No moments are as engaging and wonderful to a young child as those that are made when a dad (or mom) put down their chores long enough to connect with them, to get on the floor and wrestle and play, or to just toss a ball to them. Great joy in found in those moments of spontaneity. What about enjoying God? It sounds almost too good to be true doesn't it? And yet God not only wants us to worship him, he wants us to enjoy him. "In thy presence is fullness of joy and at thy right hand pleasures forevermore" (Psalm 16:11).
C.S. Lewis recognized the importance of making the joy choice, even when doubts arose:
...moods will change, whatever view you reason takes. I know that by experience. Now that I am a Christian I do have moods in which the whole thing [i.e.: Christianity] looks very improbable: but when I was an atheist I had moods in which Christianity looked terribly probable. ... That is why Faith is such a necessary virtue: unless you teach your moods 'where they get off,' you can never be either a sound Christian or even a sound atheist...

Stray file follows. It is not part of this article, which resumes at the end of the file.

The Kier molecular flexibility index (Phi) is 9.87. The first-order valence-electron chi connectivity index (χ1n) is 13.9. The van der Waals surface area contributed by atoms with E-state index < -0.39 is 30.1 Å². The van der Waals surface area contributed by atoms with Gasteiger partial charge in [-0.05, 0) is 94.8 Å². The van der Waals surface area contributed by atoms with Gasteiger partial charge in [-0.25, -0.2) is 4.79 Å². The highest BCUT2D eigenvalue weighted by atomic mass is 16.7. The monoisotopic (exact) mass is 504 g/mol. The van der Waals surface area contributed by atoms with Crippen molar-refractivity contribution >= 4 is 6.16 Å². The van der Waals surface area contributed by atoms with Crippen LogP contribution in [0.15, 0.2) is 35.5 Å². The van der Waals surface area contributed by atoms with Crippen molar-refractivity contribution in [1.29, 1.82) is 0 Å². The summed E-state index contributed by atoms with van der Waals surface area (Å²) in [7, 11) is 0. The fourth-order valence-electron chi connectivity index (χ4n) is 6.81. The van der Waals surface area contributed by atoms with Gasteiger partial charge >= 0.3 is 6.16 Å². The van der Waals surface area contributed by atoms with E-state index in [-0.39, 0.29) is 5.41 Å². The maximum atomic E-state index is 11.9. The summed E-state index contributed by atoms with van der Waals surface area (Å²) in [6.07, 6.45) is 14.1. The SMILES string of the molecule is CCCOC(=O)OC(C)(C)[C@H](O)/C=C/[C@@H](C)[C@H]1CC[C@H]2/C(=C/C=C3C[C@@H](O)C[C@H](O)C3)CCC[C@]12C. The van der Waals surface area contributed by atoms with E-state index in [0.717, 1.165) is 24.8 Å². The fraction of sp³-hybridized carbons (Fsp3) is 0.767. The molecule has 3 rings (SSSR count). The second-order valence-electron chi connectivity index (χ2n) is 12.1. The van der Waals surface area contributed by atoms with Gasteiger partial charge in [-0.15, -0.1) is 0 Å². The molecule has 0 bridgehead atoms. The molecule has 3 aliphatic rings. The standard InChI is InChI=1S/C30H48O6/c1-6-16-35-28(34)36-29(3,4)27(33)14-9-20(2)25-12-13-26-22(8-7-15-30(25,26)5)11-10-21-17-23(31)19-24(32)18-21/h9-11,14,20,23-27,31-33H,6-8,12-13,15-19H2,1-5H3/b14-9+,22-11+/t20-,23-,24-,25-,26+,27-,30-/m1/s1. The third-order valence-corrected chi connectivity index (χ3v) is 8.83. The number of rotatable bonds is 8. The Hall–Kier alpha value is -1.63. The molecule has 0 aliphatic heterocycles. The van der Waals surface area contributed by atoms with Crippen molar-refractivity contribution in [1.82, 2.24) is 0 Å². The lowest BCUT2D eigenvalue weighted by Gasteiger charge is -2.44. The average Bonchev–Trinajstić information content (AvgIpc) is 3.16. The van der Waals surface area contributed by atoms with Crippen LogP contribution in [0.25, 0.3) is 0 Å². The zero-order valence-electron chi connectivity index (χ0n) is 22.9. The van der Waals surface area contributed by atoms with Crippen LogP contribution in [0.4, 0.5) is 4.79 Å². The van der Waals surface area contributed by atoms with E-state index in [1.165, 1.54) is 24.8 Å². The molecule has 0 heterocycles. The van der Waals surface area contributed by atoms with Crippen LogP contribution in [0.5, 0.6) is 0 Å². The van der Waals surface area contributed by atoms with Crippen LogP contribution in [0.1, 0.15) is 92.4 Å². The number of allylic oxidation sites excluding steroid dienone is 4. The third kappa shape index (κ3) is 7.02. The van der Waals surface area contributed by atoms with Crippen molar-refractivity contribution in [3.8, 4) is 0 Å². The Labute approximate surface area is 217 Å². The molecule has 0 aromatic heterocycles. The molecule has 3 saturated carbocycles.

In the final analysis, joy is a regular experience that no Christian can afford to miss. It requires certain disciplines, but they are well worth it. Choosing joy will involve capturing moments of celebration, making music in your heart, discovering the reasons you have for joy, and sometimes telling your emotions where to get off. And, one day our final destination will be not only entering into heaven -- but entering into joy!
"Well done, good and faithful servant; you were faithful over a few things, I will make you ruler over many things. Enter into the joy of your lord" (Matthew 25:21 NKJV).